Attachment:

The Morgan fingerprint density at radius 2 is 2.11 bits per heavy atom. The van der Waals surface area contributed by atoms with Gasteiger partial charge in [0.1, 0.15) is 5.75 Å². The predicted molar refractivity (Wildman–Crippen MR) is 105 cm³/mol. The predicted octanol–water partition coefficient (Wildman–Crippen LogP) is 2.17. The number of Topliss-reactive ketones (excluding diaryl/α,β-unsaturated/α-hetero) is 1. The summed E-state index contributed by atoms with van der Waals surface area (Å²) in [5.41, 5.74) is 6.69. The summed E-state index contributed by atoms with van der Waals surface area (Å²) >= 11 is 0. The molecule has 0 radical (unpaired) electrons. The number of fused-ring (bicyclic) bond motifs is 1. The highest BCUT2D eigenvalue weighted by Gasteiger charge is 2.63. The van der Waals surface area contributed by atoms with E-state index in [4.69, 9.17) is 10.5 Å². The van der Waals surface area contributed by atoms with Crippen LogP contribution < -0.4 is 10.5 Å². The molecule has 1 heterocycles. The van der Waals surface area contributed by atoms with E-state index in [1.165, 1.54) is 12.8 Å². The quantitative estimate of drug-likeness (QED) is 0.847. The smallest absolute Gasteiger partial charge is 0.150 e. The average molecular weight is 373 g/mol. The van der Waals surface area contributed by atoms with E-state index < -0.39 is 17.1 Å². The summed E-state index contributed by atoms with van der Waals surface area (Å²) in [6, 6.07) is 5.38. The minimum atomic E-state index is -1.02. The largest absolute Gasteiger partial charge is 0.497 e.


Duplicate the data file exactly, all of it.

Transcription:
The Morgan fingerprint density at radius 2 is 2.11 bits per heavy atom. The van der Waals surface area contributed by atoms with Gasteiger partial charge in [0.1, 0.15) is 5.75 Å². The predicted molar refractivity (Wildman–Crippen MR) is 105 cm³/mol. The predicted octanol–water partition coefficient (Wildman–Crippen LogP) is 2.17. The number of Topliss-reactive ketones (excluding diaryl/α,β-unsaturated/α-hetero) is 1. The summed E-state index contributed by atoms with van der Waals surface area (Å²) in [5.41, 5.74) is 6.69. The summed E-state index contributed by atoms with van der Waals surface area (Å²) >= 11 is 0. The molecule has 0 radical (unpaired) electrons. The number of fused-ring (bicyclic) bond motifs is 1. The highest BCUT2D eigenvalue weighted by Gasteiger charge is 2.63. The van der Waals surface area contributed by atoms with E-state index in [4.69, 9.17) is 10.5 Å². The van der Waals surface area contributed by atoms with Crippen LogP contribution < -0.4 is 10.5 Å². The molecule has 1 heterocycles. The van der Waals surface area contributed by atoms with E-state index in [1.165, 1.54) is 12.8 Å². The quantitative estimate of drug-likeness (QED) is 0.847. The smallest absolute Gasteiger partial charge is 0.150 e. The average molecular weight is 373 g/mol. The van der Waals surface area contributed by atoms with E-state index < -0.39 is 17.1 Å². The summed E-state index contributed by atoms with van der Waals surface area (Å²) in [6, 6.07) is 5.38. The minimum atomic E-state index is -1.02. The largest absolute Gasteiger partial charge is 0.497 e.